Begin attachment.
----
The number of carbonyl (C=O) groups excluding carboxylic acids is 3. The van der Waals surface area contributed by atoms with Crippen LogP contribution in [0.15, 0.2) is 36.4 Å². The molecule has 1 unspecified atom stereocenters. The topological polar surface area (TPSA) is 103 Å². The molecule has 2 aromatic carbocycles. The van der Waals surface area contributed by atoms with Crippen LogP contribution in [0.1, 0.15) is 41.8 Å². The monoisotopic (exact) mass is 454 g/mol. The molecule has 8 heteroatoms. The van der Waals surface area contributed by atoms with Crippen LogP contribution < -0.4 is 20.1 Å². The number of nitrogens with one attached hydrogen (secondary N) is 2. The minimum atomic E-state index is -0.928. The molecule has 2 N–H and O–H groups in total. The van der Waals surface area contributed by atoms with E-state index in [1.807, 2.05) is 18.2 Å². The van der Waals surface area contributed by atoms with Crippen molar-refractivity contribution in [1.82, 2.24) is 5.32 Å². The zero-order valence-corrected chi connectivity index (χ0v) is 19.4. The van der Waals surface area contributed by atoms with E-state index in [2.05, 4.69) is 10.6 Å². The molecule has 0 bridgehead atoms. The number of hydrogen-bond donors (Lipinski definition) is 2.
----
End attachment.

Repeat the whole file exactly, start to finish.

The number of carbonyl (C=O) groups excluding carboxylic acids is 3. The van der Waals surface area contributed by atoms with Crippen LogP contribution in [0.15, 0.2) is 36.4 Å². The molecule has 1 unspecified atom stereocenters. The topological polar surface area (TPSA) is 103 Å². The molecule has 2 aromatic carbocycles. The van der Waals surface area contributed by atoms with Crippen LogP contribution in [0.1, 0.15) is 41.8 Å². The monoisotopic (exact) mass is 454 g/mol. The molecule has 8 heteroatoms. The van der Waals surface area contributed by atoms with Crippen LogP contribution < -0.4 is 20.1 Å². The number of nitrogens with one attached hydrogen (secondary N) is 2. The minimum atomic E-state index is -0.928. The molecule has 2 N–H and O–H groups in total. The van der Waals surface area contributed by atoms with E-state index in [1.807, 2.05) is 18.2 Å². The van der Waals surface area contributed by atoms with Crippen molar-refractivity contribution in [1.82, 2.24) is 5.32 Å². The zero-order valence-corrected chi connectivity index (χ0v) is 19.4. The van der Waals surface area contributed by atoms with E-state index in [2.05, 4.69) is 10.6 Å². The molecule has 0 bridgehead atoms. The number of hydrogen-bond donors (Lipinski definition) is 2.